This young man (Leonard Whiting) emerges from his family home in Cobham and asks his father to kiss him on the threshold of the doorway, to which he gets an amused brush off, but then he is used to his son's weird ways. As they walk through the clear but wintry morning, the man chatters away until they reach the factory gates and his father, having chided him for being a feckless, directionless, jobless youth bids him farewell, reluctantly accepting the birthday money his son presses into his hand, money his mother gave the man but he refuses to take. However, there's someone else he can celebrate his birthday with...
And what's the best present you can get on your birthday? Well, that's very much a matter of opinion, but what the young man gets is heartache, only eventually as before that he gets to go to bed with Jean Simmons. She was playing the other character in this one-day romance, a middle-aged lady who when she set out that morning thought she was just going on a shopping trip to London, only to meet the man (you'll have noticed that not only do they never find out each others' names but neither do we) on the train. The problem with that is she was reluctant as a married with two kids woman to be entering into a free spirited liaison with this embodiment of devil-may-care youth.
Part of the problem for us is that we can completely see why, as Whiting, best known then and now for playing the former half of Romeo and Juliet in the Franco Zeffirelli Shakesepare adaptation of 1968, came across as not charming, but like a budding sex offender as he won't take no for an answer and continues to pester the woman who makes it clear she is not interested. You could see this as slotting into the genre of late sixties/early seventies psychological thrillers from Britain with unusual young chaps going bonkers and often murdering someone in the process, except that here nothing of the sort occurs. Actually, this wasn't a thriller at all, it was romance through and through.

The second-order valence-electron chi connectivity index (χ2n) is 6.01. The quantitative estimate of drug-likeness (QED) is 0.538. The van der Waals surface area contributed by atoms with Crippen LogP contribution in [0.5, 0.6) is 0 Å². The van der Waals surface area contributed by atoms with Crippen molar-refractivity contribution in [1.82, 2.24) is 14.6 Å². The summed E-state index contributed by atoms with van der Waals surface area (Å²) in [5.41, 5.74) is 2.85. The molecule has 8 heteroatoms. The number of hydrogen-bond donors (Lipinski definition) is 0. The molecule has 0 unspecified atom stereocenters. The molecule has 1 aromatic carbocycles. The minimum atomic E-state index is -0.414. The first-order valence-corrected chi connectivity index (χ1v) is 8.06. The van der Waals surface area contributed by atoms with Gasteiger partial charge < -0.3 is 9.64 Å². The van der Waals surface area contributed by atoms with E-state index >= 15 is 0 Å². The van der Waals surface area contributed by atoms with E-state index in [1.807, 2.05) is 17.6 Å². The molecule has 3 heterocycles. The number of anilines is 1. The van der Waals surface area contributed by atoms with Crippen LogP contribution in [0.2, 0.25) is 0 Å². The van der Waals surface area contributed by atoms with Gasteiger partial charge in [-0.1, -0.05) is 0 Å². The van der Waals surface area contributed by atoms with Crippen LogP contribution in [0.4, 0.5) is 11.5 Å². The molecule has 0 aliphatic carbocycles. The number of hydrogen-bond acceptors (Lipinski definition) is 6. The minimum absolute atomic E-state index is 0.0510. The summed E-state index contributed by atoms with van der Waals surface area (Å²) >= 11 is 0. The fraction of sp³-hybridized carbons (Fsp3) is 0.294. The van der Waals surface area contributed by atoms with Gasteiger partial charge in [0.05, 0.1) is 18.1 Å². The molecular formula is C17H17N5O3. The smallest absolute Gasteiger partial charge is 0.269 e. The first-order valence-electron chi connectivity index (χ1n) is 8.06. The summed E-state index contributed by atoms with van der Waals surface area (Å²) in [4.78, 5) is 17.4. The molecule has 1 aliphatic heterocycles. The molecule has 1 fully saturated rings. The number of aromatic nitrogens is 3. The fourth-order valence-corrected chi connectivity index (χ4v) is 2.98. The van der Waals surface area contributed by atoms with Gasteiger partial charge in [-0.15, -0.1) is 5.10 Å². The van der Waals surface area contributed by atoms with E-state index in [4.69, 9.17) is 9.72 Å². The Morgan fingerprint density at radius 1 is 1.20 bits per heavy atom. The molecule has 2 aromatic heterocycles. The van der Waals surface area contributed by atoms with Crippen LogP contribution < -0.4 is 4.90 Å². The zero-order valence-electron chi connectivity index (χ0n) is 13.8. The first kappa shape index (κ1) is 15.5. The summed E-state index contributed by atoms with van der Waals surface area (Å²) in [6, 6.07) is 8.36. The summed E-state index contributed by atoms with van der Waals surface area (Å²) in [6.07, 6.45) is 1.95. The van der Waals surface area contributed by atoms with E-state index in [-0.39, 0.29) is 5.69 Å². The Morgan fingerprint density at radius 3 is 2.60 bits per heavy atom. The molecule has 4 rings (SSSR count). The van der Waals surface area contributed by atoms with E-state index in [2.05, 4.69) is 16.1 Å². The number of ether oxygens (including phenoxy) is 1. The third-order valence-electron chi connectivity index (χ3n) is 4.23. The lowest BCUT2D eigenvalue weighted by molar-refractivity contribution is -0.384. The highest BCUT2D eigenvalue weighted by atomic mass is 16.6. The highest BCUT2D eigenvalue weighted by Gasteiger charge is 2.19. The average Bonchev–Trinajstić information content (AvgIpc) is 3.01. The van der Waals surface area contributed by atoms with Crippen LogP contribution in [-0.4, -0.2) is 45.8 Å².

Canadian director in Britain Alvin Rakoff was the man at the helm, co-writing the script and with Geoffrey Unsworth's photography if nothing else conjuring up a mood of the era not so much through his characters, but more with the locations and the atmosphere of a late in the year London where the party of the previous decade was well and truly winding down and the country was preparing itself for political and social turmoil. As far as that went, Say Hello to Yesterday was worth catching with those themes of the present trying to hang onto the past yet finding it slipping through their fingers, embodied in the young man's pursuit of an older, still attractive woman.
But he didn't half come across as seriously mentally unbalanced, so much so that you spend the film awaiting the appearance of a flick knife, and when he wasn't menacing he was irritating, making you wish the lady would tell him where to go in no uncertain terms and then get on with her shopping. Early on he passes over a young woman (uncredited Susan Penhaligon) on the train and latches on to Simmons' frosty mature lady, but apart from her being played by an actual movie star it's difficult to see why - was he trying to prove something? He describes her as Everest to be climbed and spends the rest of the day leading her astray as against all reasonable odds she decides to go along with him as they visit various places - including the home of her mother (stage singing star Evelyn Laye), a hospital and a playpark for purposes unexplained - as all the while he coaxes her further to a swanky apartment he has bluffed his way to getting the keys for her ultimate seduction. It's supposed to leave you misty-eyed, but it'll likely leave you uneasy. Lush, twee music by Riz Ortolani.